Isis razes to ground the oldest Christian monastery in Iraq, satellite images show
Isis razes to ground the oldest Christian...
Satellite images released on Wednesday by the Associated Press showed just a pile of rubble where St Elijah's Monastery used to stand on a hill above Mosul, Isis's stronghold in Iraq.
The monastery had survived as a place of Christian worship for almost one-and-a-half millenia, predating Islam itself, and had only suffered superficial damage throughout the country's most recent conflicts.
An historically significant site, the partially restored 27,000-square-foot stone building had 26 distinct rooms including a sanctuary and chapel. It still had niches where monks used to tuck candles, and the fourth century Greek "Chi-Rho" symbol, representing the name of Christ, was still visible carved into its right gatepost.
The site was recently used as a place of worship for US troops in Iraq, but fell into Isis hands in June 2014. This month, AP reported, satellite images commissioned from the firm DigitalGlobe confirmed what local antiquities experts have feared for some time.
"Our Christian history in Mosul is being barbarically leveled," said Iraq-based Catholic priest Rev Paul Thabit Habib. "We see it as an attempt to expel us from Iraq, eliminating and finishing our existence in this land."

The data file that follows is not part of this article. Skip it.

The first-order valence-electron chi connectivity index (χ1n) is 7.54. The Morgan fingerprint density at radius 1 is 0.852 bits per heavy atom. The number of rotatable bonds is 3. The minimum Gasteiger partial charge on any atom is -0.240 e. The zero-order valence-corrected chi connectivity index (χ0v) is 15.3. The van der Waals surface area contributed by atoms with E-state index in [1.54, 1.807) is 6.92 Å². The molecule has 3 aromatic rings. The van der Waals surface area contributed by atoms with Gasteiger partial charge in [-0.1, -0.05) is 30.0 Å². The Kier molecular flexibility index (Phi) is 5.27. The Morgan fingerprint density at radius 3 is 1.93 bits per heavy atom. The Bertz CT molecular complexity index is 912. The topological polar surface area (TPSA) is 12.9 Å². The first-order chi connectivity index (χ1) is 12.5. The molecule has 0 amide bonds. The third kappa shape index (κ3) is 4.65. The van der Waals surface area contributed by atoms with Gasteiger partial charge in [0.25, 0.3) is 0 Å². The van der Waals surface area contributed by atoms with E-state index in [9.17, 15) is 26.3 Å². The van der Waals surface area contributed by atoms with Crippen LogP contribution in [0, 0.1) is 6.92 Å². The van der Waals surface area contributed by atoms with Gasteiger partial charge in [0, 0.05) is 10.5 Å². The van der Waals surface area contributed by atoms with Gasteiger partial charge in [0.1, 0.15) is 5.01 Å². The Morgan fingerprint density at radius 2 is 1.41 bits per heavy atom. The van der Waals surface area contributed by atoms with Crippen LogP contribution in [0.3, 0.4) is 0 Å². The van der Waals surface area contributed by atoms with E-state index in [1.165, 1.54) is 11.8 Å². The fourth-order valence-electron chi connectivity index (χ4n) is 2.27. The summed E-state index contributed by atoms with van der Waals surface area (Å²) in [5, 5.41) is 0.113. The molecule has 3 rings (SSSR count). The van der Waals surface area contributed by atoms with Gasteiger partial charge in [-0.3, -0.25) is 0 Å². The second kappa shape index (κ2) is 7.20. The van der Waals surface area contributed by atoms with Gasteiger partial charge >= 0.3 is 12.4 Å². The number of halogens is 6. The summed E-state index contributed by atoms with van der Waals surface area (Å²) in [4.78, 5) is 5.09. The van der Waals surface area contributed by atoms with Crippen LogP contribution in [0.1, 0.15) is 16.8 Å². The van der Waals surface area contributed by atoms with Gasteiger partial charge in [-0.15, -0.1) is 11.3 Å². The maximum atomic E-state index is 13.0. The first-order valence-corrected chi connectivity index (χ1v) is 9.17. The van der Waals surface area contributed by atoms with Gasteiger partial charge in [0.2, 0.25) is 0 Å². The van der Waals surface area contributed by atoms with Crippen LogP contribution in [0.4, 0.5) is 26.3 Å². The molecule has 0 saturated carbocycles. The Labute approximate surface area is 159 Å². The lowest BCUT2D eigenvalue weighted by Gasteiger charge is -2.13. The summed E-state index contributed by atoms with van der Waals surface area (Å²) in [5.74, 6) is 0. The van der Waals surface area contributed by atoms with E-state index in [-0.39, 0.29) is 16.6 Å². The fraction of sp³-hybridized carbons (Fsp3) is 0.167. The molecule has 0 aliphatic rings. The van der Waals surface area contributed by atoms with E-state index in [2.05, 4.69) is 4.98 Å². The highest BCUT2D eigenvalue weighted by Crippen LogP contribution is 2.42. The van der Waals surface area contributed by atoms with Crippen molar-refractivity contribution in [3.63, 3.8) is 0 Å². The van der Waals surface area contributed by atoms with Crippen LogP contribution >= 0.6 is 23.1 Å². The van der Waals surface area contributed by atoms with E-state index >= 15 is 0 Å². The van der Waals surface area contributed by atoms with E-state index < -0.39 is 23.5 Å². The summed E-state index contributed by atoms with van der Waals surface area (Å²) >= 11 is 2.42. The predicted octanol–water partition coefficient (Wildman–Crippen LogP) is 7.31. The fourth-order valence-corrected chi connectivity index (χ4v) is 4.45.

The demolition itself appears to have taken place at some point between August and September 2014, image analyst Stephen Wood told AP.
Images show the stone walls "have been literally pulverized", he said. "Bulldozers, heavy equipment, sledgehammers, possibly explosives turned those stone walls into this field of gray-white dust. They destroyed it completely."
Isis has saught to destroy sites like St Elijah's Monastery (Dair Mar Elia in Arabic) across Syria and Iraq since its reign of terror began in earnest in early 2013.
The group seeks to wipe out non-Islamic history, calling all religious shrines even to other sects within Islam idolatrous.
Most infamously, it has destroyed whole swathes of the ancient city of Palmyra in Syria since it overran it in August 2015.
The terror group has blown up three tower tombs in the city and in September destroyed the 2,000-year-old Temple of Bel by filling it with explosions leaving a solitary arch standing. This came after they destroyed the Temple of Baalahamin.
Roman Catholic US Army chaplain Jeffrey Whorton, who celebrated Mass on the St Elijah's Monastery altar, was grief-stricken at its loss.
"Why we treat each other like this is beyond me," he told AP. "Elijah the prophet must be weeping."